• His master being absent, the business was neglected.
  • The wind being favourable, they embarked.

It will be seen that in each of the above sentences the Participle with the noun or pronoun going before it, forms a phrase independent of the rest of the sentence. Such a phrase is called an Absolute Phrase; and a noun or pronoun so used with a participle is called a Nominative Absolute.

An Absolute Phrase can be easily changed into a subordinate clause; as,
Spring advancing, the swallows appear. [When spring advances. -Clause of Time.]
The sea being smooth, we went for a sail. [Because the sea was smooth. – Clause of Reason.]

  • God willing, we shall meet again. [If God is willing. – Clause of Condition.]

Errors in the Use of Participles
Since the participle is a verb-adjective it must be attached to some noun or pronoun; in other words, it must always have a proper ‘subject of reference’.
The following sentences are incorrect because in each case the Participle is left without proper agreement:
1. Standing at the gate, a scorpion stung him. (As it is, the sentence reads as if the scorpion was standing at the gate.)
2. Going up the hill, an old temple was seen.
3. Entering the room, the light was quite dazzling.

We should, therefore, recast these sentences as shown below:
1. Standing at the gate, he was stung by a scorpion. Or: While he was standing at the gate, a scorpion stung him.
2. When we went up the hill, we saw an old temple.
3. Entering the room, I found the light quite dazzling. Or: When I entered the room, the light was quite dazzling.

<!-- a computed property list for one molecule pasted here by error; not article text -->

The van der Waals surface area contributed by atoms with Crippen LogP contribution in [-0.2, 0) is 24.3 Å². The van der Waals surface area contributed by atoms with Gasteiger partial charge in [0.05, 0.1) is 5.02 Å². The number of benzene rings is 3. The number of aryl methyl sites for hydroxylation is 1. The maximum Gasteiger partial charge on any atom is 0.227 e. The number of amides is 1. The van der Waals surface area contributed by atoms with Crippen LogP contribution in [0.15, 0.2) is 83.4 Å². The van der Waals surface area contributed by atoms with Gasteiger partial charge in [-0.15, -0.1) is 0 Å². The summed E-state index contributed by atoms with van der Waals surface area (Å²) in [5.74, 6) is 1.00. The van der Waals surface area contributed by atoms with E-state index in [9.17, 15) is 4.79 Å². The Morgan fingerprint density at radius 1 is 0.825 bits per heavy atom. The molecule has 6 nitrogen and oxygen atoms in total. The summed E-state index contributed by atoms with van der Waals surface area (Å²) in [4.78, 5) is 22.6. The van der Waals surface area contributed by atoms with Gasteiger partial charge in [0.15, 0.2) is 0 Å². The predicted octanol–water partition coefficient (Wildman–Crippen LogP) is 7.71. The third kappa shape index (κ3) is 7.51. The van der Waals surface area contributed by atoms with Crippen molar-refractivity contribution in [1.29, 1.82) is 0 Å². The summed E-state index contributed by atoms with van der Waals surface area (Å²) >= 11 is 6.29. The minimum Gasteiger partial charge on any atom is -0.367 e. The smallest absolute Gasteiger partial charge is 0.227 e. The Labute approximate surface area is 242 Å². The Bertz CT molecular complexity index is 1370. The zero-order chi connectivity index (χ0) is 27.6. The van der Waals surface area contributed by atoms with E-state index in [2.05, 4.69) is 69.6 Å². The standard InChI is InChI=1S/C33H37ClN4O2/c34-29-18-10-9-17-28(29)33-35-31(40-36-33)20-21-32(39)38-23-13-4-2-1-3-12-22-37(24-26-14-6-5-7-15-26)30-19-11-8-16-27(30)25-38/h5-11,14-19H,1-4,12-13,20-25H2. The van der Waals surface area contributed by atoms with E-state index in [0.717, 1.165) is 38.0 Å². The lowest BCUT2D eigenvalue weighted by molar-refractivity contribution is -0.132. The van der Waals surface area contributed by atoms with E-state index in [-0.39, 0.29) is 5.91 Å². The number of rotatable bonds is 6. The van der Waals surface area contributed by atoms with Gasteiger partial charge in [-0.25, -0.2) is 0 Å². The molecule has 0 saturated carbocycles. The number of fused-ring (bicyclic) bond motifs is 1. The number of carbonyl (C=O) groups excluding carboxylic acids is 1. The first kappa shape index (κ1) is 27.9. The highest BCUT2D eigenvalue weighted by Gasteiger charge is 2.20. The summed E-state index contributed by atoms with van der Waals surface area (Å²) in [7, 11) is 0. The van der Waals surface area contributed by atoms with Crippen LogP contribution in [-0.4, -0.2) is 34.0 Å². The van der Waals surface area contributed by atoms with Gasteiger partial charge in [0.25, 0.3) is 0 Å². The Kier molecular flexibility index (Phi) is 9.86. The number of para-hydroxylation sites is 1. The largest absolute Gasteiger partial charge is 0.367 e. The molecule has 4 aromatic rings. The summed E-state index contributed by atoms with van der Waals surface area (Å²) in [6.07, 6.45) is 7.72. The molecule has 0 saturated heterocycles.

Usage, however, permits in certain cases such constructions as the following where the participle is left without a proper ‘subject of references. [The Participle in such cases is called an Impersonal Absolute].

  • Taking everything into consideration, the Magistrate was perfectly justified in issuing those orders.
  • Considering his abilities, he should have done better.
  • Roughly speaking, the distance from here to the nearest railway station is two miles.
  • It will be noticed that in the above instances the unexpressed subject is indefinite.
  • Thus, ‘Roughly speaking’ = If one speaks roughly.

Sometimes, as in the following examples, the Participle is understood:

  • Sword (being) in hand, he rushed on the jailor.
  • Breakfast (having been) over, we went out for a walk.
  • English Grammar Test Series Quick Links:

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    Quiz 2 Quiz 7 Quiz 12
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    Quiz 5 Quiz 10 Quiz 15